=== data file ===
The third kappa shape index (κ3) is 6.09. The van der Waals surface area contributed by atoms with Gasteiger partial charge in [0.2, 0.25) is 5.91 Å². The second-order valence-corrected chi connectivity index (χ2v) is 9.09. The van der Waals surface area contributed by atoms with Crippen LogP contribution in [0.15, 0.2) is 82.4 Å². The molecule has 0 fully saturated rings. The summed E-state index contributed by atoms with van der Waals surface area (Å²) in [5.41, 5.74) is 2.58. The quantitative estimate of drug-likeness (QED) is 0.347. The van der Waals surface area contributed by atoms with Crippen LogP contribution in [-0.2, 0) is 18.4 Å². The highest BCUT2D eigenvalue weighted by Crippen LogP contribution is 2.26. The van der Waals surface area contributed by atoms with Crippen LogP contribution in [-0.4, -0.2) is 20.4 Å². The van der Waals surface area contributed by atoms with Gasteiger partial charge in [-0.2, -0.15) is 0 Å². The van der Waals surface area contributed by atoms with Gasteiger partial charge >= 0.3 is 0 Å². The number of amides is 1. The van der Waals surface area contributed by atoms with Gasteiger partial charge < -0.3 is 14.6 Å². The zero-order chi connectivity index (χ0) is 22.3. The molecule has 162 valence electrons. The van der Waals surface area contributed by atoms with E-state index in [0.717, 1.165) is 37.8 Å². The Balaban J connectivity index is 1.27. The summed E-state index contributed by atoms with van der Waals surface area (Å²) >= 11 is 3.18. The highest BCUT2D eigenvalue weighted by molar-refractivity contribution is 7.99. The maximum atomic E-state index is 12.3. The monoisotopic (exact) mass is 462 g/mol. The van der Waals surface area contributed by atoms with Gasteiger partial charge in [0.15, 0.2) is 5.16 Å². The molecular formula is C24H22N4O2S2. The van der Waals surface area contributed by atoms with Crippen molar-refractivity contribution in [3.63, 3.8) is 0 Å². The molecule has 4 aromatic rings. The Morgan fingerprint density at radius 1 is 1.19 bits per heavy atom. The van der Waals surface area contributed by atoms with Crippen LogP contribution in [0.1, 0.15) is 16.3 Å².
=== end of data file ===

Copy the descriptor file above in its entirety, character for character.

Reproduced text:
The third kappa shape index (κ3) is 6.09. The van der Waals surface area contributed by atoms with Gasteiger partial charge in [0.2, 0.25) is 5.91 Å². The second-order valence-corrected chi connectivity index (χ2v) is 9.09. The van der Waals surface area contributed by atoms with Crippen LogP contribution in [0.15, 0.2) is 82.4 Å². The molecule has 0 fully saturated rings. The summed E-state index contributed by atoms with van der Waals surface area (Å²) in [5.41, 5.74) is 2.58. The quantitative estimate of drug-likeness (QED) is 0.347. The van der Waals surface area contributed by atoms with Crippen LogP contribution in [-0.2, 0) is 18.4 Å². The highest BCUT2D eigenvalue weighted by Crippen LogP contribution is 2.26. The van der Waals surface area contributed by atoms with Crippen LogP contribution in [-0.4, -0.2) is 20.4 Å². The van der Waals surface area contributed by atoms with Gasteiger partial charge in [-0.2, -0.15) is 0 Å². The van der Waals surface area contributed by atoms with Gasteiger partial charge >= 0.3 is 0 Å². The number of amides is 1. The van der Waals surface area contributed by atoms with Gasteiger partial charge < -0.3 is 14.6 Å². The zero-order chi connectivity index (χ0) is 22.3. The molecule has 162 valence electrons. The van der Waals surface area contributed by atoms with E-state index in [0.717, 1.165) is 37.8 Å². The Balaban J connectivity index is 1.27. The summed E-state index contributed by atoms with van der Waals surface area (Å²) >= 11 is 3.18. The highest BCUT2D eigenvalue weighted by molar-refractivity contribution is 7.99. The maximum atomic E-state index is 12.3. The monoisotopic (exact) mass is 462 g/mol. The van der Waals surface area contributed by atoms with Gasteiger partial charge in [0.15, 0.2) is 5.16 Å². The molecular formula is C24H22N4O2S2. The van der Waals surface area contributed by atoms with Crippen molar-refractivity contribution in [3.63, 3.8) is 0 Å². The molecule has 4 aromatic rings. The Morgan fingerprint density at radius 1 is 1.19 bits per heavy atom. The van der Waals surface area contributed by atoms with Crippen LogP contribution in [0.1, 0.15) is 16.3 Å².